Overtime Pay Lawyer in Los Angeles

"Employers who value profits over their employees soon lose both."
- James W. Johnston, Esq. -


A California employee's right to overtime pay is governed by both federal law; the Fair Labor Standards Act (FLSA); and California law; (Labor Code and Wage Orders of the Industrial Welfare Commission. Generally speaking, California law is more favorable to employees than federal standards, and California employers must comply with whichever standard provides the greater protection to employees.
Free Case Review: Click here to contact us. You'll receive a quick response, often within minutes!

Salaried Employees

It is a common misconception perpetrated by some unscrupulous employers that an employee is not entitled to overtime pay simply because they paid by salary rather than hourly. It is not at all unusual for salaried employees to be told by their employer that they have no legal right to overtime pay because they are not hourly workers. It is important to know, however, that under California law it is the nature of an employee's job duties, not their job title or the fact that they are paid a salary rather than by the hour, that determines whether or not that employee is entitled to overtime pay. Accordingly, it has been discovered in many cases, that employers have been wrongfully depriving employees of earned overtime pay.

Free Case Review (Or Call Us at (213) 291-6977)






I have read and understand the Disclaimer

Exempt vs. Non-Exempt

Generally speaking, the following employees are considered "exempt," and are not subject to overtime pay regulations:

Executive, administrative, professional employees; outside salespersons, state and local government employees, members of the employer's family, employee licensed under the Fish & Game Code, live-in employees in substance abuse alternative housing, student nurses, carnival ride operators, certain retail employees receiving sales commissions, certain motor carrier drivers, movie projectionists, broadcasting industry worker employed as announcers, news editors or chief engineers at a radio or television station in a city or town that has a population of no more than 25,000, irrigators, taxicab drivers, babysitters and personal attendants employed by a nonprofit organization.

25 Years Experience

Mr. Johnston has been an attorney for more than 25 years, and is fully qualified to handle your overtime pay claim. If you would like additional information about the subject of overtime pay in California, we invite you to contact attorney Johnston and make an appointment to speak with him about your claim.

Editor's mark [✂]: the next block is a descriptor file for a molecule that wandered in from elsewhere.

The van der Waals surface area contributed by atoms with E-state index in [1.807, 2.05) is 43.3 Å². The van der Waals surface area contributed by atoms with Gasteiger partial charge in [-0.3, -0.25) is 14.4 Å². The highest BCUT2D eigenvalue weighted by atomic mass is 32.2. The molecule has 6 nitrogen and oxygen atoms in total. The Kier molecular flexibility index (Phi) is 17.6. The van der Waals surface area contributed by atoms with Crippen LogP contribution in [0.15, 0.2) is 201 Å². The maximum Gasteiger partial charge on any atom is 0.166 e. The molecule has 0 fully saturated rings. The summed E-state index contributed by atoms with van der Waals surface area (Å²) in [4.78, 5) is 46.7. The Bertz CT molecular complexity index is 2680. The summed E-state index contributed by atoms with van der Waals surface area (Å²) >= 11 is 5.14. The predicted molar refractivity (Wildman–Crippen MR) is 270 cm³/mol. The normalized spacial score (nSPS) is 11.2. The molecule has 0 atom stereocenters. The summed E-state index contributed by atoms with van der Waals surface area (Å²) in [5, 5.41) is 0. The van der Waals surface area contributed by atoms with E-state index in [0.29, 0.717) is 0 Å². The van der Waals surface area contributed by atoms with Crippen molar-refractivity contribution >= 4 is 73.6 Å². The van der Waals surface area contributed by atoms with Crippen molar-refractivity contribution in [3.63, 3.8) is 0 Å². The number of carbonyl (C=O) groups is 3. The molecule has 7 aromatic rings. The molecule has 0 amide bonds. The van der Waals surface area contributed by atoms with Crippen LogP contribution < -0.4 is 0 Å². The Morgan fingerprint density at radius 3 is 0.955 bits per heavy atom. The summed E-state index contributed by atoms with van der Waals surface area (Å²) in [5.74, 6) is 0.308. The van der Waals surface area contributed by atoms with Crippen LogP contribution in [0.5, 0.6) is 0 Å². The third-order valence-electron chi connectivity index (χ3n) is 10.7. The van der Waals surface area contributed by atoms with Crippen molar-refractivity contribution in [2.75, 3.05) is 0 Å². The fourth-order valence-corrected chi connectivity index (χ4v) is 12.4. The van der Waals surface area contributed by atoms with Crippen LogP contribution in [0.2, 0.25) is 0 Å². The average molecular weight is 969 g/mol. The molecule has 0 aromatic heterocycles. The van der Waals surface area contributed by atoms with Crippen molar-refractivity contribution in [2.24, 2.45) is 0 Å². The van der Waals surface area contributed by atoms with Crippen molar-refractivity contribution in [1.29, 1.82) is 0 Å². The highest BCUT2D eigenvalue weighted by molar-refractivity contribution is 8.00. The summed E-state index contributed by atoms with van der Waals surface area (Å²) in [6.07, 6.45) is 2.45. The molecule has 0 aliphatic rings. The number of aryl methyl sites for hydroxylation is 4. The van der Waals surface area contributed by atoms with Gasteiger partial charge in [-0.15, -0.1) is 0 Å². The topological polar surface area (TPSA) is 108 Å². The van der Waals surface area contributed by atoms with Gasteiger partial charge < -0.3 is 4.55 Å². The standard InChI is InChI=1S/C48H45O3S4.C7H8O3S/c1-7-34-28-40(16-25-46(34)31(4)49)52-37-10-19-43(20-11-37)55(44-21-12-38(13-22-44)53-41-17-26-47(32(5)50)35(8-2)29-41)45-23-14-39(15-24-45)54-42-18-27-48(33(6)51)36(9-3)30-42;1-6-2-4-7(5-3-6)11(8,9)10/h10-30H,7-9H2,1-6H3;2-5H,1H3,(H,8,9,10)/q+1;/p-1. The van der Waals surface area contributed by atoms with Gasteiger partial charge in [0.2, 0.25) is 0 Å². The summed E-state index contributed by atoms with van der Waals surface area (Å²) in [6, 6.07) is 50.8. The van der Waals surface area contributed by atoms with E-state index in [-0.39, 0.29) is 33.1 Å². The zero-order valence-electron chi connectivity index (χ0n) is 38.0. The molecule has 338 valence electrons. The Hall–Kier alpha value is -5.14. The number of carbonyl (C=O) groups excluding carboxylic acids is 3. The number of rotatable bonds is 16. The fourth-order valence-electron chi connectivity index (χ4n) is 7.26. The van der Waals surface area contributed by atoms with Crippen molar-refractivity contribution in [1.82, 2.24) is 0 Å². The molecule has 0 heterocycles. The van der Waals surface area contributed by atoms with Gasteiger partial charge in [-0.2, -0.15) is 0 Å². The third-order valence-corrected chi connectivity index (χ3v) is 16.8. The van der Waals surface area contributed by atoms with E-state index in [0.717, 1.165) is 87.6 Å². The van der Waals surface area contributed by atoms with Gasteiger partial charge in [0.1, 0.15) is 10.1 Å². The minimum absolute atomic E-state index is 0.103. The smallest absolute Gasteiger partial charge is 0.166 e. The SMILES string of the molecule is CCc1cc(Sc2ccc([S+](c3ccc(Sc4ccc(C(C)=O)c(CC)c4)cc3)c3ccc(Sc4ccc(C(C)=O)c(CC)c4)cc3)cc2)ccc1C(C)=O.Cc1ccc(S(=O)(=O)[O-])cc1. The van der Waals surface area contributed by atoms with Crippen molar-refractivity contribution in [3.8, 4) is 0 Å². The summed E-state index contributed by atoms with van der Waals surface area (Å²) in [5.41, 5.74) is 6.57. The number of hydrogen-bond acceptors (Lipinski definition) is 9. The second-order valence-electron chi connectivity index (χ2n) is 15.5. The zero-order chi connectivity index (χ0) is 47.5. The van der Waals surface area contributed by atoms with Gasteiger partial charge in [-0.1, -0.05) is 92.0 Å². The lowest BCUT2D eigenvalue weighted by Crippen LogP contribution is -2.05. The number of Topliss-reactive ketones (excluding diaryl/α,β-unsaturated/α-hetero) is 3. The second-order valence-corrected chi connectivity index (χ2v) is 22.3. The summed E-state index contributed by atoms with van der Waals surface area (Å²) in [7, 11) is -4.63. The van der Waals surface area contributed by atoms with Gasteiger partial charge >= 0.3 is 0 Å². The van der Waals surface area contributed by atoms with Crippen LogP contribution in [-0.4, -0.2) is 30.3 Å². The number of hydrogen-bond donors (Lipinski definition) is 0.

Ask a Disability Discrimination Lawyer

If you have not been paid overtime pay to which you are entitled, or if you have been terminated in retaliation for complaining about not receiving overtime pay, you can contact attorney Johnston about your potential case, by filling out the form above, or click here to contact us.


At Will Employees

Even an at-will** employee may bring a legal action against an employer who has wrongfully deprived that employee of overtime pay.

**At-will employee: Absent evidence to the contrary, in California all non-public employees who are not members of a union, and are not employed under a contract for a specific duration of time, are presumed to be at-will employees. As mentioned elsewhere on this website, however, there are numerous situations where an employee is permitted to bring a legal claim for wrongful termination or demotion against their employer even though the employee is at-will.

Retaliation

If an employee is wrongfully terminated or harassed in retaliation for demanding overtime pay to which he or she is legally entitled, that employee may have a right to sue the employer for wrongful termination, even if they are an at will employee.



The above information is provided as a courtesy of The Johnston Law Firm, and constitutes only a brief summary of some general employment law, discrimination issues and related legal rights under California law. As such it does not constitute legal advice, and you should contact an attorney to discuss any specific employment issue you may have. For further questions, please contact our office on the forms provided.